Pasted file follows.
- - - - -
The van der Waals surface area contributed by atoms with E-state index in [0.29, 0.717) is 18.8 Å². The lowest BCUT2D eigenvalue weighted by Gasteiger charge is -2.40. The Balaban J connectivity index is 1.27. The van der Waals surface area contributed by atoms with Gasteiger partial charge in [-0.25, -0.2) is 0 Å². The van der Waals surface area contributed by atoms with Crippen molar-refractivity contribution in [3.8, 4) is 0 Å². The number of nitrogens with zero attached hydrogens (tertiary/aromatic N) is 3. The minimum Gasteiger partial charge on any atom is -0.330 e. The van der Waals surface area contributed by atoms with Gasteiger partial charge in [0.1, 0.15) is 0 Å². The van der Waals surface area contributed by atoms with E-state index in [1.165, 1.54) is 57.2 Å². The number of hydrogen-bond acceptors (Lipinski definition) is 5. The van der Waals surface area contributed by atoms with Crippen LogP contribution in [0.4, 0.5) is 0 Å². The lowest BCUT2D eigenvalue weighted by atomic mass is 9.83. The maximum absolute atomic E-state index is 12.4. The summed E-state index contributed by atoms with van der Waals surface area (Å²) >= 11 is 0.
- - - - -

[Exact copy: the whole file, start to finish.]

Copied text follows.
The van der Waals surface area contributed by atoms with E-state index in [0.29, 0.717) is 18.8 Å². The lowest BCUT2D eigenvalue weighted by Gasteiger charge is -2.40. The Balaban J connectivity index is 1.27. The van der Waals surface area contributed by atoms with Gasteiger partial charge in [-0.25, -0.2) is 0 Å². The van der Waals surface area contributed by atoms with Crippen molar-refractivity contribution in [3.8, 4) is 0 Å². The number of nitrogens with zero attached hydrogens (tertiary/aromatic N) is 3. The minimum Gasteiger partial charge on any atom is -0.330 e. The van der Waals surface area contributed by atoms with Gasteiger partial charge in [0.1, 0.15) is 0 Å². The van der Waals surface area contributed by atoms with E-state index in [1.165, 1.54) is 57.2 Å². The number of hydrogen-bond acceptors (Lipinski definition) is 5. The van der Waals surface area contributed by atoms with Crippen LogP contribution in [0.4, 0.5) is 0 Å². The lowest BCUT2D eigenvalue weighted by atomic mass is 9.83. The maximum absolute atomic E-state index is 12.4. The summed E-state index contributed by atoms with van der Waals surface area (Å²) >= 11 is 0.